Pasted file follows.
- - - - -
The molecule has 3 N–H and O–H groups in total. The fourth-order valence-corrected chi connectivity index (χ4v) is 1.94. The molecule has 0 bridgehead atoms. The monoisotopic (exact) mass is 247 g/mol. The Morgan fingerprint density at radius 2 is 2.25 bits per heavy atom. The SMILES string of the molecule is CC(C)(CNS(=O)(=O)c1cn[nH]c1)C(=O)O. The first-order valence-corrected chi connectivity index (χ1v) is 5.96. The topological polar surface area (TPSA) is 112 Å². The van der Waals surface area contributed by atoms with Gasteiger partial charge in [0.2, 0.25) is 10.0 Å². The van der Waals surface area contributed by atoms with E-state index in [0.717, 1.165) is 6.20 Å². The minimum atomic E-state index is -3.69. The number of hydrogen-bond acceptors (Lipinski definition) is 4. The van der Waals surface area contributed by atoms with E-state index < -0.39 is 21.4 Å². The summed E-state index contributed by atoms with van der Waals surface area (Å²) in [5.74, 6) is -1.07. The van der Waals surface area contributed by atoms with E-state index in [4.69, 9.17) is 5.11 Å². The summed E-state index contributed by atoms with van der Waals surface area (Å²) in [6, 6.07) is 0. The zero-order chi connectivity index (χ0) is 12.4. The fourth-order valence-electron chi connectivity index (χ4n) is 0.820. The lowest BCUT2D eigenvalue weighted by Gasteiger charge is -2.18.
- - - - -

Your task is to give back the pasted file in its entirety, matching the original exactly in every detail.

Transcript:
The molecule has 3 N–H and O–H groups in total. The fourth-order valence-corrected chi connectivity index (χ4v) is 1.94. The molecule has 0 bridgehead atoms. The monoisotopic (exact) mass is 247 g/mol. The Morgan fingerprint density at radius 2 is 2.25 bits per heavy atom. The SMILES string of the molecule is CC(C)(CNS(=O)(=O)c1cn[nH]c1)C(=O)O. The first-order valence-corrected chi connectivity index (χ1v) is 5.96. The topological polar surface area (TPSA) is 112 Å². The van der Waals surface area contributed by atoms with Gasteiger partial charge in [0.2, 0.25) is 10.0 Å². The van der Waals surface area contributed by atoms with E-state index in [0.717, 1.165) is 6.20 Å². The minimum atomic E-state index is -3.69. The number of hydrogen-bond acceptors (Lipinski definition) is 4. The van der Waals surface area contributed by atoms with E-state index < -0.39 is 21.4 Å². The summed E-state index contributed by atoms with van der Waals surface area (Å²) in [5.74, 6) is -1.07. The van der Waals surface area contributed by atoms with E-state index in [4.69, 9.17) is 5.11 Å². The summed E-state index contributed by atoms with van der Waals surface area (Å²) in [6, 6.07) is 0. The zero-order chi connectivity index (χ0) is 12.4. The fourth-order valence-electron chi connectivity index (χ4n) is 0.820. The lowest BCUT2D eigenvalue weighted by Gasteiger charge is -2.18.